Jason Lopez: And one of the areas that I've heard that subscription models could really have a big effect on is the area of environmental, social and governments, ESG, where are you seeing impacts along those lines? 

Todd McElhatton: ESG is absolutely front and center for people. You know, how do we get more efficient use of resources? Think about cars in general. Cars are really underutilized and building cars. There's a lot of waste in that, or a lot of impact on the environment. So if you can sit there instead of having a car with really low utilization, move it up to much higher utilization, that's going to be a huge environmental impact. Think about products that we were shipping out, whether it be CDs or DVDs and all the environmental impact of the shipping, and then what happened when the product didn't get needed. Well, now all of a sudden you're able to stream that. Uh, I think those are all things that are going to be super important to people as we move forward into the future. 

Jason Lopez: You had mentioned earlier that your company, generates a lot of valuable data from customer behavior. What are you seeing in terms of the adoption of subscription models? 

Todd McElhatton: So I think our subscribe strategy group does a lot of work. And I think what we've seen is subscription businesses are growing at a multiple of what non-subscription businesses are. And if you look in it space in particular or software business, Nutanix is a great example. Today is 90% of the business is subscription-based. And what you've seen is most of these companies either have transitioned or on the middle of transitioning to a subscription model. And I think the reasons are like we've talked about, first of all if you're offering the product, the good thing is that you've got a customer base. We've got that recurring revenue where I think we talked about it in the past, that it's great to know you start the quarter and you've already got 95% of your revenue in the bank. And so you've got that level of consistency. You're able to be much smarter about how you're allocating resources. You don't have, have to be pulling budgets or back and forth based upon the whims of individual transactions. So I think that's been really beneficial for folks, but I think more importantly, as we take a look at what's happened as we've moved to these businesses, is it also allows on the flip side, the companies that are buying to be more thoughtful about how they procure and do a better job of metering their purchases with their needs.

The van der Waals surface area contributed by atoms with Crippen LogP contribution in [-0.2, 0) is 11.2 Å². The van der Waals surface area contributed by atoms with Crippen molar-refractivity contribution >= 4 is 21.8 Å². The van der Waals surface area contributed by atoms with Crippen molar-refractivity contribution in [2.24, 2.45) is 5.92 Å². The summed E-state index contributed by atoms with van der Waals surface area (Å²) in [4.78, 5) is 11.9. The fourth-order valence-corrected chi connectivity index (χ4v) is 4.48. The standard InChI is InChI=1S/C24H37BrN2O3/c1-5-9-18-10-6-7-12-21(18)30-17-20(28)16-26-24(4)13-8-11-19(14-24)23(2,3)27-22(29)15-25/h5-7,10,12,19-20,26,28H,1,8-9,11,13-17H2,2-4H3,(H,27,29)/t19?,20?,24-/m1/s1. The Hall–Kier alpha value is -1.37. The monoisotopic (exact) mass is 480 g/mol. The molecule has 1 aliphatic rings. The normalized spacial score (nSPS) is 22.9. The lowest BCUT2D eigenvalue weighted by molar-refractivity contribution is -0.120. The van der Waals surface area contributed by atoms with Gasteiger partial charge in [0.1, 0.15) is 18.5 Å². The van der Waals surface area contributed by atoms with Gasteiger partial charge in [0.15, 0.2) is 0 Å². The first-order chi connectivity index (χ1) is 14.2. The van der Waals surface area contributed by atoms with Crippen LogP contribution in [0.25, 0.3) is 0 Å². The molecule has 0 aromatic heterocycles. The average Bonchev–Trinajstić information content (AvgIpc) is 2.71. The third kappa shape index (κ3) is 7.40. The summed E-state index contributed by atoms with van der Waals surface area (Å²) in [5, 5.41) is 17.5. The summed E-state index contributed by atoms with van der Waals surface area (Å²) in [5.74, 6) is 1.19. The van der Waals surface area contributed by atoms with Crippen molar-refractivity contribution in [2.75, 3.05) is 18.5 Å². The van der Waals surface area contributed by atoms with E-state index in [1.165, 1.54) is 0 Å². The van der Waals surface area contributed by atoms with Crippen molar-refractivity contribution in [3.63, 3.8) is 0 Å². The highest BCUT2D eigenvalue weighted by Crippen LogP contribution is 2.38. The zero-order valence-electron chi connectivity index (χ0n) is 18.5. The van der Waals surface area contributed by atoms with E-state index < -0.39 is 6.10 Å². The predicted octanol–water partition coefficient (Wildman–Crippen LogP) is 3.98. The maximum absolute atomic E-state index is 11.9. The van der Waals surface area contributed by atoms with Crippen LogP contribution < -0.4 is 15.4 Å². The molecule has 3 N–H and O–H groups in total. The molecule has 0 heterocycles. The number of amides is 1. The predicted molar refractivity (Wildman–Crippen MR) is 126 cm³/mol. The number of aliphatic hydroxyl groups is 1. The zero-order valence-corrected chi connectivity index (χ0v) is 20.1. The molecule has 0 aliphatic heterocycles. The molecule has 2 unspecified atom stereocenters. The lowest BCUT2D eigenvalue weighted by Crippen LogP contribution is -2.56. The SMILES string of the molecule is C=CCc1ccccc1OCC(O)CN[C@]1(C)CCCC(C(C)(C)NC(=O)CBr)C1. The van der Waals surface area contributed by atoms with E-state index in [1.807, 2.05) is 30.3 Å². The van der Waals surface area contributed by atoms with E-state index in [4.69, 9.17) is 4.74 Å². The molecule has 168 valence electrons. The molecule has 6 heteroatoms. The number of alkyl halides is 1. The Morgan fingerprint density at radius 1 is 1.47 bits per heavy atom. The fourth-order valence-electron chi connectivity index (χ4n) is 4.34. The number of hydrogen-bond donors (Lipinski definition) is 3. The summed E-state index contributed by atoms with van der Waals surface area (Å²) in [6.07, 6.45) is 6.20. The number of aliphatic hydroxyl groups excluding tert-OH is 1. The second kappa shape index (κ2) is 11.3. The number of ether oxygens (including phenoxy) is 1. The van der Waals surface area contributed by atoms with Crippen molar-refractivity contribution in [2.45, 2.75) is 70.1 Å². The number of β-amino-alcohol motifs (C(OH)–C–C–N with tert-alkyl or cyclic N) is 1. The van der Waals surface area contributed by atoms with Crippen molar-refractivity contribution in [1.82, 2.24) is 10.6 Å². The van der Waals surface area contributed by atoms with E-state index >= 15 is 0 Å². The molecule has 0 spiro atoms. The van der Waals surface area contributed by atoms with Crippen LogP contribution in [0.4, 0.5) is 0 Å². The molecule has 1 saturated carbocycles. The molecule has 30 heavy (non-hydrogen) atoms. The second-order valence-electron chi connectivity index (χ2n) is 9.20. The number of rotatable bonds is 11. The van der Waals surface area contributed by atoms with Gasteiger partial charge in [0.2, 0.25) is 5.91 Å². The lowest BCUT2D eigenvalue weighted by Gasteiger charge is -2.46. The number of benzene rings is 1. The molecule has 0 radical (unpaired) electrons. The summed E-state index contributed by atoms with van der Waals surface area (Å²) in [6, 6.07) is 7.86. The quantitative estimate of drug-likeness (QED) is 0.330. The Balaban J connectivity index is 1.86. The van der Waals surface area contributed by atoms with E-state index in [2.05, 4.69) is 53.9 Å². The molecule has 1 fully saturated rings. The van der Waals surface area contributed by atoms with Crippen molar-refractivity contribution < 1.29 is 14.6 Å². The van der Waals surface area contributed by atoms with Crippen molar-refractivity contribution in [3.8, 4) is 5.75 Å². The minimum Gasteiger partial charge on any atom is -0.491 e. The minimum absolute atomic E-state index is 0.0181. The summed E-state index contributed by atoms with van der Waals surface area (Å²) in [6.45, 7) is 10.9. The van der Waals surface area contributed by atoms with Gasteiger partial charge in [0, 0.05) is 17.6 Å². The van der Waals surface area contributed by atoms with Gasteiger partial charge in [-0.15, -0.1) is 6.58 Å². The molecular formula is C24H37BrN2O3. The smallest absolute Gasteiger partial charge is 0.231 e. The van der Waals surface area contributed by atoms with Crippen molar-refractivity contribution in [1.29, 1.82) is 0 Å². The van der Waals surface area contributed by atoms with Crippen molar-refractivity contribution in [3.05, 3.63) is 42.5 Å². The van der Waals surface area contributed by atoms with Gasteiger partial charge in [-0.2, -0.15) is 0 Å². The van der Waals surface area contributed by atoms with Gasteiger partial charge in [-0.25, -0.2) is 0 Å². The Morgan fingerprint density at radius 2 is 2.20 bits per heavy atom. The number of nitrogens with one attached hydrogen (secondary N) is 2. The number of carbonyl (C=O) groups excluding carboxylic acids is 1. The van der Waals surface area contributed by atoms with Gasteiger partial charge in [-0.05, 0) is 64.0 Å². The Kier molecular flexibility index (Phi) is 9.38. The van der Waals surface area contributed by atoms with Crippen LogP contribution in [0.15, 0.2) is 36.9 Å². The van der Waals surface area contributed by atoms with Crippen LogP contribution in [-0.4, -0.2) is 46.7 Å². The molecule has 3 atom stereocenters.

Jason Lopez: And having worked in tech for so long and having worked at large tech companies now your experience seems to include a wider range of companies than ever before. What are you seeing out there what's, what's exciting for you out there in the marketplace, and changes that you're seeing right now?